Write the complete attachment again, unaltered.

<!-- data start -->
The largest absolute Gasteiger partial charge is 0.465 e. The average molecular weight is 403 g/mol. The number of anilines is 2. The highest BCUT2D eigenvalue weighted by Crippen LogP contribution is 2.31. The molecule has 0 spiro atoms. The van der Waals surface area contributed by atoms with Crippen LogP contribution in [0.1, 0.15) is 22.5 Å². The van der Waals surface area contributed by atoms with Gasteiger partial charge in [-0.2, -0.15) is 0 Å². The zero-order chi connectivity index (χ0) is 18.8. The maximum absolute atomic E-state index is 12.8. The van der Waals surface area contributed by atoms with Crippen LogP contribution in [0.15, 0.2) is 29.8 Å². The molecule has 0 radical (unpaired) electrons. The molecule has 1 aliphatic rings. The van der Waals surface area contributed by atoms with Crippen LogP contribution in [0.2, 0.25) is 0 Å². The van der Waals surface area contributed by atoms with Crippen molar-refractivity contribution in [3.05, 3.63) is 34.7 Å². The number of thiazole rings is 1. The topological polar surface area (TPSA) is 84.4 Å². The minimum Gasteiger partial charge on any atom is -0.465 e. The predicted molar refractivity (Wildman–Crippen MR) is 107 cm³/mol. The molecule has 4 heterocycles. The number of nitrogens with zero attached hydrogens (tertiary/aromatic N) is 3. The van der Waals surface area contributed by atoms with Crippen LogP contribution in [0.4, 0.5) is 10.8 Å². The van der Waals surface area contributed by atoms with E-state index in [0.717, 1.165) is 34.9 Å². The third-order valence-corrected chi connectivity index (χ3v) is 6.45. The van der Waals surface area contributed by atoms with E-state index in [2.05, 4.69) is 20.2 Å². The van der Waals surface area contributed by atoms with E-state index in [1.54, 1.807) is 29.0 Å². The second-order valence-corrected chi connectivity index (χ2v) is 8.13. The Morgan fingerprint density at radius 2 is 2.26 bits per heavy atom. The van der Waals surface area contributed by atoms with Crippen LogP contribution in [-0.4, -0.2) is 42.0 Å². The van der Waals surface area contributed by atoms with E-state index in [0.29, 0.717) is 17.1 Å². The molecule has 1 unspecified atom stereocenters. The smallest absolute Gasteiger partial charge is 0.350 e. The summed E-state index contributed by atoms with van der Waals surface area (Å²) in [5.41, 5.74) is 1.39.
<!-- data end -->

The largest absolute Gasteiger partial charge is 0.465 e. The average molecular weight is 403 g/mol. The number of anilines is 2. The highest BCUT2D eigenvalue weighted by Crippen LogP contribution is 2.31. The molecule has 0 spiro atoms. The van der Waals surface area contributed by atoms with Crippen LogP contribution in [0.1, 0.15) is 22.5 Å². The van der Waals surface area contributed by atoms with Gasteiger partial charge in [-0.2, -0.15) is 0 Å². The zero-order chi connectivity index (χ0) is 18.8. The maximum absolute atomic E-state index is 12.8. The van der Waals surface area contributed by atoms with Crippen LogP contribution in [0.15, 0.2) is 29.8 Å². The molecule has 0 radical (unpaired) electrons. The molecule has 1 aliphatic rings. The van der Waals surface area contributed by atoms with Crippen LogP contribution in [0.2, 0.25) is 0 Å². The van der Waals surface area contributed by atoms with Crippen molar-refractivity contribution in [3.05, 3.63) is 34.7 Å². The number of thiazole rings is 1. The topological polar surface area (TPSA) is 84.4 Å². The minimum Gasteiger partial charge on any atom is -0.465 e. The predicted molar refractivity (Wildman–Crippen MR) is 107 cm³/mol. The molecule has 4 heterocycles. The number of nitrogens with zero attached hydrogens (tertiary/aromatic N) is 3. The van der Waals surface area contributed by atoms with Crippen LogP contribution in [0.4, 0.5) is 10.8 Å². The van der Waals surface area contributed by atoms with E-state index in [0.717, 1.165) is 34.9 Å². The third-order valence-corrected chi connectivity index (χ3v) is 6.45. The van der Waals surface area contributed by atoms with E-state index in [2.05, 4.69) is 20.2 Å². The van der Waals surface area contributed by atoms with E-state index in [1.54, 1.807) is 29.0 Å². The second-order valence-corrected chi connectivity index (χ2v) is 8.13. The Morgan fingerprint density at radius 2 is 2.26 bits per heavy atom. The van der Waals surface area contributed by atoms with Crippen LogP contribution in [-0.4, -0.2) is 42.0 Å². The van der Waals surface area contributed by atoms with E-state index in [0.29, 0.717) is 17.1 Å². The molecule has 1 unspecified atom stereocenters. The smallest absolute Gasteiger partial charge is 0.350 e. The summed E-state index contributed by atoms with van der Waals surface area (Å²) in [5.41, 5.74) is 1.39.